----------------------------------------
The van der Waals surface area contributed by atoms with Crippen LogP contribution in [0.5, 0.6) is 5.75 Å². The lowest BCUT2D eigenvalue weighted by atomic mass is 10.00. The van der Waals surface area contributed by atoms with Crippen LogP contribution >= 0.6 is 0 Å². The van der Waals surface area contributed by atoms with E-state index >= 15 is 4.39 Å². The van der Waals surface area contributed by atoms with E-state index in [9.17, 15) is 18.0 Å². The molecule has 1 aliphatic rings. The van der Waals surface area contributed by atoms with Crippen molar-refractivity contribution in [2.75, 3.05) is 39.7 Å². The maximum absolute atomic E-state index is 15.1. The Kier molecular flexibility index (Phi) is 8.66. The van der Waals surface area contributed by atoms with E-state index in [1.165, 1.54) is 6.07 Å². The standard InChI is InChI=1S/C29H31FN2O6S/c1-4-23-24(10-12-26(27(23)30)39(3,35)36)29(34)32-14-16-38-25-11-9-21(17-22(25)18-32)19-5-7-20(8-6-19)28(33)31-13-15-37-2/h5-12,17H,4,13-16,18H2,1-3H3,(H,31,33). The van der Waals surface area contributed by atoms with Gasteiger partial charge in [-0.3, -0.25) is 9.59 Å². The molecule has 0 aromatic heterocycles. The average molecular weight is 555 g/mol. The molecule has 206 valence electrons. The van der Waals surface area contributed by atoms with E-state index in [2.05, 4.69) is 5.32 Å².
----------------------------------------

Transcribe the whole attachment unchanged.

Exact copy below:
The van der Waals surface area contributed by atoms with Crippen LogP contribution in [0.5, 0.6) is 5.75 Å². The lowest BCUT2D eigenvalue weighted by atomic mass is 10.00. The van der Waals surface area contributed by atoms with Crippen LogP contribution >= 0.6 is 0 Å². The van der Waals surface area contributed by atoms with E-state index >= 15 is 4.39 Å². The van der Waals surface area contributed by atoms with E-state index in [9.17, 15) is 18.0 Å². The molecule has 1 aliphatic rings. The van der Waals surface area contributed by atoms with Crippen molar-refractivity contribution in [2.75, 3.05) is 39.7 Å². The maximum absolute atomic E-state index is 15.1. The Kier molecular flexibility index (Phi) is 8.66. The van der Waals surface area contributed by atoms with E-state index in [1.165, 1.54) is 6.07 Å². The standard InChI is InChI=1S/C29H31FN2O6S/c1-4-23-24(10-12-26(27(23)30)39(3,35)36)29(34)32-14-16-38-25-11-9-21(17-22(25)18-32)19-5-7-20(8-6-19)28(33)31-13-15-37-2/h5-12,17H,4,13-16,18H2,1-3H3,(H,31,33). The van der Waals surface area contributed by atoms with Gasteiger partial charge in [-0.3, -0.25) is 9.59 Å². The molecule has 0 aromatic heterocycles. The average molecular weight is 555 g/mol. The molecule has 206 valence electrons. The van der Waals surface area contributed by atoms with E-state index in [2.05, 4.69) is 5.32 Å².